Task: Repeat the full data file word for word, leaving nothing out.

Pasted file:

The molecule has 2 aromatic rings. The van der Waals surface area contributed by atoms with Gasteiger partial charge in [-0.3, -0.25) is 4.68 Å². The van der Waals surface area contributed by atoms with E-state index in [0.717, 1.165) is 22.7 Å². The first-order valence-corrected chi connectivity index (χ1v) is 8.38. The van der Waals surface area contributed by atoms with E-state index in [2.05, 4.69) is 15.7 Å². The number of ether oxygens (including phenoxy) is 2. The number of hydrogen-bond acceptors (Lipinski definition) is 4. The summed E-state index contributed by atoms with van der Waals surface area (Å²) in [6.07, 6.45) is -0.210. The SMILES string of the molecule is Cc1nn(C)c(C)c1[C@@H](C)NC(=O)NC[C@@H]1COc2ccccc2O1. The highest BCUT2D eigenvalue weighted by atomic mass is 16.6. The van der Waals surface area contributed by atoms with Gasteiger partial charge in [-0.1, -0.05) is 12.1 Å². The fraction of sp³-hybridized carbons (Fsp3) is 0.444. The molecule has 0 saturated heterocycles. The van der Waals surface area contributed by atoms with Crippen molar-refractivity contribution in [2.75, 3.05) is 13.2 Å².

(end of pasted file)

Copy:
The molecule has 2 aromatic rings. The van der Waals surface area contributed by atoms with Gasteiger partial charge in [-0.3, -0.25) is 4.68 Å². The van der Waals surface area contributed by atoms with E-state index in [0.717, 1.165) is 22.7 Å². The first-order valence-corrected chi connectivity index (χ1v) is 8.38. The van der Waals surface area contributed by atoms with E-state index in [2.05, 4.69) is 15.7 Å². The number of ether oxygens (including phenoxy) is 2. The number of hydrogen-bond acceptors (Lipinski definition) is 4. The summed E-state index contributed by atoms with van der Waals surface area (Å²) in [6.07, 6.45) is -0.210. The SMILES string of the molecule is Cc1nn(C)c(C)c1[C@@H](C)NC(=O)NC[C@@H]1COc2ccccc2O1. The highest BCUT2D eigenvalue weighted by atomic mass is 16.6. The van der Waals surface area contributed by atoms with Gasteiger partial charge in [-0.1, -0.05) is 12.1 Å². The fraction of sp³-hybridized carbons (Fsp3) is 0.444. The molecule has 0 saturated heterocycles. The van der Waals surface area contributed by atoms with Crippen molar-refractivity contribution in [2.75, 3.05) is 13.2 Å².